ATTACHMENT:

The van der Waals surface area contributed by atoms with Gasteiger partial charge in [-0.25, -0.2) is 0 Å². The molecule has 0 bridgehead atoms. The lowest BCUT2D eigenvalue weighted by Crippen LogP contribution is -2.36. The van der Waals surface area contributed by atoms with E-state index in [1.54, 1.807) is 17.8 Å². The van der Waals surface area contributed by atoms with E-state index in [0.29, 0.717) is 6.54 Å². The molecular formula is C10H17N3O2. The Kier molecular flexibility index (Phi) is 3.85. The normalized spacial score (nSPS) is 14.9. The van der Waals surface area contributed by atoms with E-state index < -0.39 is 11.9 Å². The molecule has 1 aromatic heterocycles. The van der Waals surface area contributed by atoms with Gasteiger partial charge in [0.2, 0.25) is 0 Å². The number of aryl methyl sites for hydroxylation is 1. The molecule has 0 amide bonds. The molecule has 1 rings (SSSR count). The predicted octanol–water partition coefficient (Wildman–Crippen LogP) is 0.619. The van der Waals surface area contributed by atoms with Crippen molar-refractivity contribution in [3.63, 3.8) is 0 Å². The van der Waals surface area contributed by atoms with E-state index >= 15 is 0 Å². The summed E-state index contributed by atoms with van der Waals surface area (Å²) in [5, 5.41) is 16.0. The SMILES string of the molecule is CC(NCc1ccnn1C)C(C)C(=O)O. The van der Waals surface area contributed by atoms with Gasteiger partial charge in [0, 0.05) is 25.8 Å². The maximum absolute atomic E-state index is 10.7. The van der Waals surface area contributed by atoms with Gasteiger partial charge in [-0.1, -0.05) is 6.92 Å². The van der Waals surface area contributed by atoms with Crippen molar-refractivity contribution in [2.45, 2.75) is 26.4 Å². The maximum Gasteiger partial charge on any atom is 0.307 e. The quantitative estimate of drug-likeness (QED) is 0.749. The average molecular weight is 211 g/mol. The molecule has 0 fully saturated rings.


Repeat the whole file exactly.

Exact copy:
The van der Waals surface area contributed by atoms with Gasteiger partial charge in [-0.25, -0.2) is 0 Å². The molecule has 0 bridgehead atoms. The lowest BCUT2D eigenvalue weighted by Crippen LogP contribution is -2.36. The van der Waals surface area contributed by atoms with E-state index in [1.54, 1.807) is 17.8 Å². The van der Waals surface area contributed by atoms with E-state index in [0.29, 0.717) is 6.54 Å². The molecular formula is C10H17N3O2. The Kier molecular flexibility index (Phi) is 3.85. The normalized spacial score (nSPS) is 14.9. The van der Waals surface area contributed by atoms with E-state index < -0.39 is 11.9 Å². The molecule has 1 aromatic heterocycles. The van der Waals surface area contributed by atoms with Gasteiger partial charge in [0.2, 0.25) is 0 Å². The number of aryl methyl sites for hydroxylation is 1. The molecule has 0 amide bonds. The molecule has 1 rings (SSSR count). The predicted octanol–water partition coefficient (Wildman–Crippen LogP) is 0.619. The van der Waals surface area contributed by atoms with Crippen molar-refractivity contribution in [3.63, 3.8) is 0 Å². The van der Waals surface area contributed by atoms with E-state index >= 15 is 0 Å². The summed E-state index contributed by atoms with van der Waals surface area (Å²) in [5, 5.41) is 16.0. The SMILES string of the molecule is CC(NCc1ccnn1C)C(C)C(=O)O. The van der Waals surface area contributed by atoms with Gasteiger partial charge in [0, 0.05) is 25.8 Å². The maximum absolute atomic E-state index is 10.7. The van der Waals surface area contributed by atoms with Gasteiger partial charge in [-0.1, -0.05) is 6.92 Å². The van der Waals surface area contributed by atoms with Crippen molar-refractivity contribution in [2.45, 2.75) is 26.4 Å². The maximum Gasteiger partial charge on any atom is 0.307 e. The quantitative estimate of drug-likeness (QED) is 0.749. The average molecular weight is 211 g/mol. The molecule has 0 fully saturated rings.